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Understanding BYU Fans Disappointment With Football (Part 1)

Are you frustrated with BYU Football? History may explain why you feel that way.

George Frey

This is Part 1 of this column.  For Part 2, click here.  For Part 3, click here.

As a fan you probably find yourself asking quite a few questions. Why did something happen? What will happen next? That's the beauty of sports. Speculation. What fan doesn’t make predictions? What fan doesn’t analyze what they see? Because of this, it is a gift to find other sports fans when attending a social event. This is especially the case when a fellow BYU fan is around.

It is amazing how quickly a total stranger becomes someone you can debate and bond with. Based on these interactions, I personally would speculate that about 70% of the BYU fans seem dissatisfied with the product the BYU football team has put out. Specifically citing the past 3 seasons, which coincide with the Cougars' journey into conference independence.

The problem isn’t independence. The problem is fan attitude adjustment to independence and BYU's losing key games.  Let's evaluate some reasonable expectations for the program and how they have changed in this new world as an independent.

In the past it was easier:

  • Make a bowl game
  • Compete for a conference championship
  • Be in the top 25
  • Beat Utah

Now, it is tougher. Especially in seasons without a game against Utah:

  • Be in the top 25
  • Win Bowl Game

Obviously, not being in a conference makes it tougher as a fan. In the past, even if BYU started 1-2 (they often do), there was a chance to at least say that they were better than a certain number of teams within the region, who played the same teams. Bragging rights. That was fun. That isn’t possible anymore.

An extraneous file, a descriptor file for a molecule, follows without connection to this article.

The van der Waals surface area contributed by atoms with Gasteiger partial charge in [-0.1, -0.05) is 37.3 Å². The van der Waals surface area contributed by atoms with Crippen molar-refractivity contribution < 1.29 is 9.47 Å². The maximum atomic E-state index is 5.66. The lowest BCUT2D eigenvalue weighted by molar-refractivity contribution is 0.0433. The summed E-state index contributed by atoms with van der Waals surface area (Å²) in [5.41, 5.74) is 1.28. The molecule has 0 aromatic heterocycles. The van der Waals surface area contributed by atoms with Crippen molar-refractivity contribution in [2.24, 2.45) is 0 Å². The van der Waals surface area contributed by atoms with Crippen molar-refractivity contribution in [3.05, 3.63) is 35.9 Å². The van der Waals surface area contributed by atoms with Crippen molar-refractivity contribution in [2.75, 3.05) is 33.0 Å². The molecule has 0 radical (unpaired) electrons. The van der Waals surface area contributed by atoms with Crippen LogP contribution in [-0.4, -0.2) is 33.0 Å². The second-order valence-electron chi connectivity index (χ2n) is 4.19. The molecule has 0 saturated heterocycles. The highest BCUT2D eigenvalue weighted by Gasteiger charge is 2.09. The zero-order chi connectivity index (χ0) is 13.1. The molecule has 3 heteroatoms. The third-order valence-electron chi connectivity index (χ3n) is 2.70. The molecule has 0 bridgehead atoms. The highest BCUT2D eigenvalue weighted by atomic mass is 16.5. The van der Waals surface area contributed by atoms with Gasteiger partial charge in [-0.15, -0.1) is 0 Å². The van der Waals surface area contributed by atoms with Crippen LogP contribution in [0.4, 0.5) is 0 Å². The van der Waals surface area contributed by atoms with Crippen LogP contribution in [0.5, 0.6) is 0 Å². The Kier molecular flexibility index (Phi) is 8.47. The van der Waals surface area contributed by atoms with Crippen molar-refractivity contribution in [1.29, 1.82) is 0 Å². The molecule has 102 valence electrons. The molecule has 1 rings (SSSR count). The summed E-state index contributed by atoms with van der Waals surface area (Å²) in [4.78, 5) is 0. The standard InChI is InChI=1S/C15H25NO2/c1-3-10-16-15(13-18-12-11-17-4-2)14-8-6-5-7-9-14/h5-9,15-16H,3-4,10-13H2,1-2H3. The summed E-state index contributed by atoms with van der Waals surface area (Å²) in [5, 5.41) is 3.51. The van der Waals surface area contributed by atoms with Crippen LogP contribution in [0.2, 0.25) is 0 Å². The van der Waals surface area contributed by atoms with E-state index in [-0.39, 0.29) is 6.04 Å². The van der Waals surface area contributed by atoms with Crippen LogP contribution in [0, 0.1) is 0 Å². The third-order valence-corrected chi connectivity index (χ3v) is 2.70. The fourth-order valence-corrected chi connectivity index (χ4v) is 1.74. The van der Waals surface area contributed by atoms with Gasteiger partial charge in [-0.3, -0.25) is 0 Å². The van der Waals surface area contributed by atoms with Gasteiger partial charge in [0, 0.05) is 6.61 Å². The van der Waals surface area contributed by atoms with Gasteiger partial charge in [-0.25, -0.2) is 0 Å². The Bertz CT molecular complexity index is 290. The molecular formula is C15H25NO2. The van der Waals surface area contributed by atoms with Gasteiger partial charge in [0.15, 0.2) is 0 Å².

Another challenge found in our new fan environment is that simply making a bowl game isn’t impressive or meaningful anymore. It isn’t an achievement.

Delighting in qualifying for a bowl game birth for BYU would be like being blown away that you got a toy in your happy meal.

I remember in junior high, there was a contest in the school to see who could write the best original song. There were prizes, and I was bored in study hall. Thus came the song "Praying Mantis." (I was BIG into Space Ghost Coast to Coast back then.) Amazingly, I took 3rd place in the school. How many entries were there? Three.  I never told my parents about my "accomplishment."

Delighting in qualifying for a bowl game berth for BYU would be like being blown away that you got a toy in your happy meal.

Tom Holmoe will schedule 6 wins every year. It makes all the sense in the world to do so. He will secure a bowl game with scheduling. These scheduled win games are games where if BYU lost it would be a shock (2013 loss at Virginia) or one of the best seasons in that school's history (2012 loss at San Jose State).

Scheduled wins this year are:




@ Middle Tennessee


Savannah State

@ California

I know I just listed 7 games, but if BYU loses any of those games it would truly be a disappointment. (If the Y can’t beat a Cal team that went 1-11 last year or allow themselves to lose to that 2-10 Virginia team again at home, then maybe it's time for Marc Bronco Clay Mendenhall to stop talking about national championships.)

So every season half of the games will be seen as surefire victories. What happens in these games is meaningless to BYU fans, unless one of the scheduled wins become a loss. You can chalk up a bowl game appearance going forward.

That’s why simply making a bowl game just won’t do anymore for Cougar fans. With the lack of games with stakes attached to them, at least a bowl game has a trophy to earn; BYU has to win bowl games these days.

Assuming Tom Holmoe will pursue a balanced schedule, and he has so far, means that the other 6 games in the season will be 50-50 games (Boise State) or tougher opponents (Wisconsin).

Those games this season are:

@ Texas


Utah State